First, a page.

> countAlpha(infile, outfile, alphabet);
> countDigit(infile, outfile, numbers);
> countPunct(infile, outfile, punctuation);
> countSpace(infile, outfile, spaces);
> return 0;
> }
>
> void countAlpha (FILE *infile, FILE *outfile, char alphabet)
> {
> fscanf(infile, "%c", alphabet);

.... snip rest ...

Never use fscanf if you don't understand it.

You need nothing but a loop in main which reads characters into an
int (not a char) until EOF, and classifies them. Something like:

while (EOF != (ch = getc(stdin)) {
/* classify whatever is in ch and increment something */
}
/* spit out the totals in the counters */

You should be able to run and verify the above loop, even though it
produces no output. Then you can add the "spit out" code, which
will probably show zeroes since you have never incremented
anything. Then you can build some sort of if / else if / else loop
to handle the classification.

--
Chuck F ((E-Mail Removed)) ((E-Mail Removed))
Available for consulting/temporary embedded and systems.
<http://cbfalconer.home.att.net> USE worldnet address!


 
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Keith Thompson
Guest
Posts: n/a
 
      12-10-2004
"EkteGjetost" <(E-Mail Removed)> writes:
[...]
> unfortunately i still get an error...


What error do you get (or should we guess)?

> am i not allowed to do 4 different scans of the same file like that or
> something?


Why would you want to scan the same file 4 times?

--
Keith Thompson (The_Other_Keith) http://www.velocityreviews.com/forums/(E-Mail Removed) <http://www.ghoti.net/~kst>
San Diego Supercomputer Center <*> <http://users.sdsc.edu/~kst>
We must do something. This is something. Therefore, we must do this.
 
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Malcolm
Guest
Posts: n/a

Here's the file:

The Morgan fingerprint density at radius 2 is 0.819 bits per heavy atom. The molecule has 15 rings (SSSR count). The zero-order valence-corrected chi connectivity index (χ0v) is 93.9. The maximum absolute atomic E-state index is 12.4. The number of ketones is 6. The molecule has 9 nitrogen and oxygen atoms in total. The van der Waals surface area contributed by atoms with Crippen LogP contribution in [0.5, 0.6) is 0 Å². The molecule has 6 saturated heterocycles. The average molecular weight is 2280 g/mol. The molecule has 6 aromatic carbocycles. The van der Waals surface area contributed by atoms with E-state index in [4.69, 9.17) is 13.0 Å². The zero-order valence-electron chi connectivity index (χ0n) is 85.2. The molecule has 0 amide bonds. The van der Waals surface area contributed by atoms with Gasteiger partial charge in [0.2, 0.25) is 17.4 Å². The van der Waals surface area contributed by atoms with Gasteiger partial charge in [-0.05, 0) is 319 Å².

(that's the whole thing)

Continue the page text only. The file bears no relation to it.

12-11-2004

"EkteGjetost" <(E-Mail Removed)> wrote

> #include <stdio.h>
> #include <ctype.h>
>
> void countAlpha (FILE *infile, FILE *outfile, char alphabet);
> void countDigit (FILE *infile, FILE *outfile, char numbers);
> void countPunct (FILE *infile, FILE *outfile, char punctuation;
> void countSpace (FILE *infile, FILE *outfile, char spaces);
>
> int main()
>

Why not pass in the file as a parameter?

int main(int argc, char **argv)
{
FILE *fpin;
if(argc != 2)
{
/* write a function that prints out a message about how to use the
program*/
usage();
exit(EXIT_FAILURE);
}

/* open the file */
fpin = fopen(argv[1], "r");

/* rest of program here */
}
>
> {
> FILE *infile;
> FILE *outfile;
> char alphabet = 0;
> char numbers = 0;
> char punctuation = 0;
> char spaces = 0;
>
> infile = fopen( "input.txt", "r");
> if(infile == NULL)
> {
> printf("Cannot read input file: input.txt\n");
> return 100;
> }
> outfile = fopen( "output.txt", "w");
> if(outfile == NULL)
> {
> printf("Cannot open outputfile: output.txt\n");
> return 100;
> }
>


> countAlpha(infile, outfile, alphabet);
> countDigit(infile, outfile, numbers);
> countPunct(infile, outfile, punctuation);
> countSpace(infile, outfile, spaces);


The problem with this is that you are trying to parse the same stream four
times.